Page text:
21 | 08 | 2014

Regional Leagues

Regional Leagues

The structure of football organizations in Japan remains somewhat complex, for both historical reasons and matters that could be roughly described as "turf battles". However, in recent years the various groups and organizations that oversee football competitions in the country have begun to align themselves in a structure which is relatively heirarchical -- a sort of "football pyramid" -- and which allows for the progress and advancement of teams from one level to the next. Our sections on the J.League, the J2 and the JFL provide further information on how these organizations were formed, and what their relationship is with other parts of Japan's "football community. As these discussions detail, the J.League (both divisions l and 2) and the JFL are fairly recent creations, which have evolved in something of an ad hoc manner, during the final decade of the 1990s.

Since the turn of the century, however the J.League has moved into a phase of greater stabiolity and maturity. As a result, both the J.League itself and the JFL (whose organization and composition have been changed several times since 1990, mainly in response to changes in the J.League) have begun to examine their relationship to the non-professional football organizations in Japan, with the aim of establishing a more coordinated and unified structure which includes formalized systems of promotion and relegation from one level to the other. As these efforts bear fruit, football organizations in Japan truly are taking on a unified pyramid structure. In the future, we expect that it will become commonplace for teams to move from level to level in this pyramid -- not only upward, but downward as well.

While the top three levels of this pyramid are essentially "new" (having been either created or at least reorganized within the past 15 years), the lower levels have been around for a much longer period of time. While adjustments are made, from time to time, in the number of teams taking part in a given league or the number of divisional levels for a particular region, all of the organizations that oversee football competition at this level predate the J.League. Most were formed some time between 1965 -- when the first nationwide league was created (the JSL) -- and the mid-1970s. By around 1975 or 76 a three-level heirarchy of amateur football organizations had been created. At the top was the Japan Soccer League, a nationwide league that drew the top teams from all over the country. Below the JSL were Regional leagues, representing the cream of the crop in a particular geographical region, and below these Regional leagues were Prefectural leagues -- one league for each of Japan's 47 prefectures.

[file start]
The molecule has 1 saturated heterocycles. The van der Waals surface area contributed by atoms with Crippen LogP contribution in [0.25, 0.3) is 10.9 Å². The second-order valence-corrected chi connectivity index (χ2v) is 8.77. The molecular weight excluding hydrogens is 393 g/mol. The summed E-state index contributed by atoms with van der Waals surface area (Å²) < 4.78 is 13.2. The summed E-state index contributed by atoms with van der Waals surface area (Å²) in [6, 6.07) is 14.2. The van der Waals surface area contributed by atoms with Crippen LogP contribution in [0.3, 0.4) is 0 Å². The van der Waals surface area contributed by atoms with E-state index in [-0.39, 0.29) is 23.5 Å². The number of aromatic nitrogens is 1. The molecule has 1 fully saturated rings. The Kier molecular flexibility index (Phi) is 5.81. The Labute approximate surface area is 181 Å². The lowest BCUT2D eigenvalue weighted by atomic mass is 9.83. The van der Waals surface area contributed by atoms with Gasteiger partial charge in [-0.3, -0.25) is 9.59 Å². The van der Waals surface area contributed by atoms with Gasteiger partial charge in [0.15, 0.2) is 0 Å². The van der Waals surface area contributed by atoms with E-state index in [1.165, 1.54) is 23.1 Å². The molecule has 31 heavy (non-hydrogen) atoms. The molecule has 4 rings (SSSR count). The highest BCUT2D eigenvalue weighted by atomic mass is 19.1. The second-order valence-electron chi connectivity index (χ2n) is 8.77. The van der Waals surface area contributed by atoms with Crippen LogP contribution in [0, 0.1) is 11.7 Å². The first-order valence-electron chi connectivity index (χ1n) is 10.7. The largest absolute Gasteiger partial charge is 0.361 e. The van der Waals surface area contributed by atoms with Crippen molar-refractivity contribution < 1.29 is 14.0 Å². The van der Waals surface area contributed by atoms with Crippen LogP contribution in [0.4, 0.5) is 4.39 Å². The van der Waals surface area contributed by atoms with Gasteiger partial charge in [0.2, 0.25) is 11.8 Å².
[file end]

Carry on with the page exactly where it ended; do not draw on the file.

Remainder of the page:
Following the creation of the J.League, the JSL was reconstituted, and the JFL took its place as the top amateur league in the country. Since that time the JFL has remained in a state of "creative instability", due to its position as a nominally amateur organization that is helping to cultivate future professional teams. Because the JFL is forced to perform a balancing act, as a transition ground between pro and amateur football, it is constantly being reorganised and reconstituted based on the demands and desires of the J.League. However, the Regional and Prefectural leagues remain essentially unchanged from what they were back in the 1970s and 1980s, particularly in terms of their organizational structure. There is a regular system of promotion and relegation between the Prefectural and the Regional level. Depending upon the size and population of a prefecture, there may be several divisions below the Regional League. However, all are administered by the same organization, and when there is more than one division, the prefecture will have its own regular systems of promotion and relegation between divisions.